"I'm not able to talk about specifics of the plan," said Ronald T. Brown, WSU provost and senior vice president of academic affairs, although he was very specific about how to spell his name and what his title was as the interview opened.
"The admission policies are to make sure students entering the university are adequately prepared and succeed," he says, adding that WSU wants "to be a university of hope for individuals who might not be able to get an education at another institution."
Hope for some, but at the meeting Gilmour reportedly said that students who couldn't meet WSU standards could go to community colleges.
"That's put a bit simply," Brown says. "There are students who have not done well here. ... They can come back when they're better prepared."
It's obvious that WSU is going down this road, but university officials are being very coy about which direction it leads. No specific numbers about what GPA or ACT scores will be required have been publicly discussed, but there are some enrollment numbers available. Those numbers do detail a decreasing number of Detroit students at WSU over the past few years. According to enrollment profiles available on WSU's website (tinyurl.com/7nlfuwg) there were 6,483 students from Detroit at WSU in fall 2007. In fall 2011, the number had dropped to 4,982. Over the same time period, the number of Wayne County students from outside of Detroit rose from 8,082 to 8,692.
What could account for the 1,501-student, 23-percent drop in students from Detroit? Maybe it's due to the population drop in the city. Maybe it's due to the economic downturn hitting city residents harder than elsewhere. Or maybe it's university policies.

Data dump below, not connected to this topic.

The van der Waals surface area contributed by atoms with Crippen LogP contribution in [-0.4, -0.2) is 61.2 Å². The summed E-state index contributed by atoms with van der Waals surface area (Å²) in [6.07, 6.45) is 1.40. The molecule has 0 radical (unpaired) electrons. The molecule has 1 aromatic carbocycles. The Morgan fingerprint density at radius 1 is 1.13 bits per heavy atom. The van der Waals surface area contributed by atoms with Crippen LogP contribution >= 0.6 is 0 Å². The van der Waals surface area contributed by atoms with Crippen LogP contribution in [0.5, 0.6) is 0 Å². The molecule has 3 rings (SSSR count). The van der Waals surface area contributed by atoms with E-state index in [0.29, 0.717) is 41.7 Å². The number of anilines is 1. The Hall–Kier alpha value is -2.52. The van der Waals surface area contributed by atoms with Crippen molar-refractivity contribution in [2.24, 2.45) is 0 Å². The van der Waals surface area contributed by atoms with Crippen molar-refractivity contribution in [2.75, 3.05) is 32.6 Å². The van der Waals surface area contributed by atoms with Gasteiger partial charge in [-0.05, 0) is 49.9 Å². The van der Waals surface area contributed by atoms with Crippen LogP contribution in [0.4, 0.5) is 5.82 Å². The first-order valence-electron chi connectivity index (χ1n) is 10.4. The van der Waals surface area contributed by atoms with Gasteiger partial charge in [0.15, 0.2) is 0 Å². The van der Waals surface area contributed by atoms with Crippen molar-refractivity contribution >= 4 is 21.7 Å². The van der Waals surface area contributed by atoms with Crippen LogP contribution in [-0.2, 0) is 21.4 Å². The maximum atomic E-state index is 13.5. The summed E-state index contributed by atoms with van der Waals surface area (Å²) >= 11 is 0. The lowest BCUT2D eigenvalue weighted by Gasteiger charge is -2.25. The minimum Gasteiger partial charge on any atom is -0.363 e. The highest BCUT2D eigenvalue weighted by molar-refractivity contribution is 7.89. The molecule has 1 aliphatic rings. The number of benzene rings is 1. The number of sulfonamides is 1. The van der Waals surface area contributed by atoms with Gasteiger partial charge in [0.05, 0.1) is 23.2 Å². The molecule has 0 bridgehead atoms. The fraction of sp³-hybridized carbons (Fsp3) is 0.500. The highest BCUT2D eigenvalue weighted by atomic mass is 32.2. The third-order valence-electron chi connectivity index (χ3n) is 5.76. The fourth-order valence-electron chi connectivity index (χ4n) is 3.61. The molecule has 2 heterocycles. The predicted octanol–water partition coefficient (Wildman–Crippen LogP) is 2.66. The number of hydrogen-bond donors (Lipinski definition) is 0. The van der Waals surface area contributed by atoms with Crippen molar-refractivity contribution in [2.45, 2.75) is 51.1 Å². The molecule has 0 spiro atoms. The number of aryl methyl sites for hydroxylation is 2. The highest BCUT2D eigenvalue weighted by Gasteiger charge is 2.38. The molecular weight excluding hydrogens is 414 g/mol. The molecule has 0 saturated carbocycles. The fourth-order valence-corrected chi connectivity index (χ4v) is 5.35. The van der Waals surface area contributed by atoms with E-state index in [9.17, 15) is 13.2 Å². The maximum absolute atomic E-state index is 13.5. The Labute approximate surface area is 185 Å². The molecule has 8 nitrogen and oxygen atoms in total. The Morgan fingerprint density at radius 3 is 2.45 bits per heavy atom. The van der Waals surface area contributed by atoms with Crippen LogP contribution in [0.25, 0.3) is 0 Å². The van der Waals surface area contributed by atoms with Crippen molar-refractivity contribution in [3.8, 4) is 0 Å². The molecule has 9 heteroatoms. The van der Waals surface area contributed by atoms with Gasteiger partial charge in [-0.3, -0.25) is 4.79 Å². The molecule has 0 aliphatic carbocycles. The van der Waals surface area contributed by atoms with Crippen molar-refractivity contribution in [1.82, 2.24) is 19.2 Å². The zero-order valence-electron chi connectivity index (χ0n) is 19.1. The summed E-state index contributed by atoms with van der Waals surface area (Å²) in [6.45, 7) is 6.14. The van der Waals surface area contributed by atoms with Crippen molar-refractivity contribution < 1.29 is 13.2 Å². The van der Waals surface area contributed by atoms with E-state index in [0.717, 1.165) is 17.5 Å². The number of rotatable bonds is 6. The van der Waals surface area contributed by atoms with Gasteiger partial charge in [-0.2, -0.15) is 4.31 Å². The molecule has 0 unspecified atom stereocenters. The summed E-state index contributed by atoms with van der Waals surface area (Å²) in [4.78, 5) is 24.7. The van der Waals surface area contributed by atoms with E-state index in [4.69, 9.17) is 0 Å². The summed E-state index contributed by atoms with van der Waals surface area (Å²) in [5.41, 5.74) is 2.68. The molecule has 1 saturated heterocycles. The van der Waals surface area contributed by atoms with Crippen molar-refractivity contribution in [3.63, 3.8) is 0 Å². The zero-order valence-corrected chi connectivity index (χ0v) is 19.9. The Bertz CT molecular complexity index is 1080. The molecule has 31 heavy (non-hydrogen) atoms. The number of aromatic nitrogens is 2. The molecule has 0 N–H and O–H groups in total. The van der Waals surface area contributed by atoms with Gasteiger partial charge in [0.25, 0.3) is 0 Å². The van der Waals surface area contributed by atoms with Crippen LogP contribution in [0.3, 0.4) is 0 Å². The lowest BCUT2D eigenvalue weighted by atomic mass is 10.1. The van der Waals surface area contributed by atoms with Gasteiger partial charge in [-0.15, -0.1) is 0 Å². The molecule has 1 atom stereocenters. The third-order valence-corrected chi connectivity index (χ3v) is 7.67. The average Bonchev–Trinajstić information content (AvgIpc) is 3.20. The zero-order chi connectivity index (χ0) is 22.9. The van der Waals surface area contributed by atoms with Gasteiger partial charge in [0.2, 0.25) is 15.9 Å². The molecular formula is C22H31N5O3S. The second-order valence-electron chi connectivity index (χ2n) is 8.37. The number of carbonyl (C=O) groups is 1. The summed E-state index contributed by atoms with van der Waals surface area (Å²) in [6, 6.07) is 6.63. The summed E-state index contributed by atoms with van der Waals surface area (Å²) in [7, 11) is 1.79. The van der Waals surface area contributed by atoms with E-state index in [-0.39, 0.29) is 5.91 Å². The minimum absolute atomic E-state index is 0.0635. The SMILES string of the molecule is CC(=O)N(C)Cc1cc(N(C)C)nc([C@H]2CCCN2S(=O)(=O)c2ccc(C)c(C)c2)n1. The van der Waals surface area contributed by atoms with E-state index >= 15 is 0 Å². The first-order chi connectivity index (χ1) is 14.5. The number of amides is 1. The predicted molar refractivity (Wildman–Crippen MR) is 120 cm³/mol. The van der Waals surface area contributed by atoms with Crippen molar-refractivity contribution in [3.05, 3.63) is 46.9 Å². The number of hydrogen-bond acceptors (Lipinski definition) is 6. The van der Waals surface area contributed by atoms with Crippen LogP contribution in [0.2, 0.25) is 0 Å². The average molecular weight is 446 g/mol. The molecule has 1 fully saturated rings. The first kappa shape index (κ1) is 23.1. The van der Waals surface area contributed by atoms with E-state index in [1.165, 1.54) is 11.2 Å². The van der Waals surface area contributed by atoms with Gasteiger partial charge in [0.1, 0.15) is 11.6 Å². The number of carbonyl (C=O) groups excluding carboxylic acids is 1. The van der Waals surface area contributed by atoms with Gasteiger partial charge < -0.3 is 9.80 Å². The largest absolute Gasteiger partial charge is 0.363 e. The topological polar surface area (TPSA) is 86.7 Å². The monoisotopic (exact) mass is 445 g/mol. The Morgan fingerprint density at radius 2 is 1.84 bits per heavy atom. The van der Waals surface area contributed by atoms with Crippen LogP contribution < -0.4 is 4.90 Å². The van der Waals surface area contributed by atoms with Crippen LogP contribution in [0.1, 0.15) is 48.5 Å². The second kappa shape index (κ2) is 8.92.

Let's look at some other numbers. The number of black students from anywhere went from 6,542 in 2007 down to 6,313 in 2010. That's not a precipitous drop, and the number of Latino students actually rose from 558 to 617 over the same period. But what's alarming the WSU watchers is that while all the other numbers for fall 2011 are available, the "ethnic profile" is listed as pending.
Some say that the numbers aren't there because WSU doesn't want anyone to know just how far the numbers have dropped. But Brown says that "may be a matter of us not having the data yet."
They seem to have the rest of the data for fall 2011. If the university were to release the numbers, it could dampen what seems to be growing alarm among people of color who work at WSU, or it could confirm their fears. Most of this is conjecture in the face of little information. But the big drop in Detroit students is definitive and troubling.
Brown puts a happy face on the process, although he won't say anything specific. And he downplays the idea that people of color will be left behind by new policies.
"That is not our plan," Brown says. "That is not at all in our vision statement and our vision of the university. ... Our plans are to partner with the state. We're proud to be a state university. The state asked us to make some sacrifices. We capitalized on efficiencies; we did not compromise our standards and access to the university."
Whatever that means in practical terms, it's troubling. WSU once defined itself as a school with an urban mission. It will be a shame if that mission is sidetracked by policies from Lansing that are more concerned with bottom lines and getting tough on Detroiters.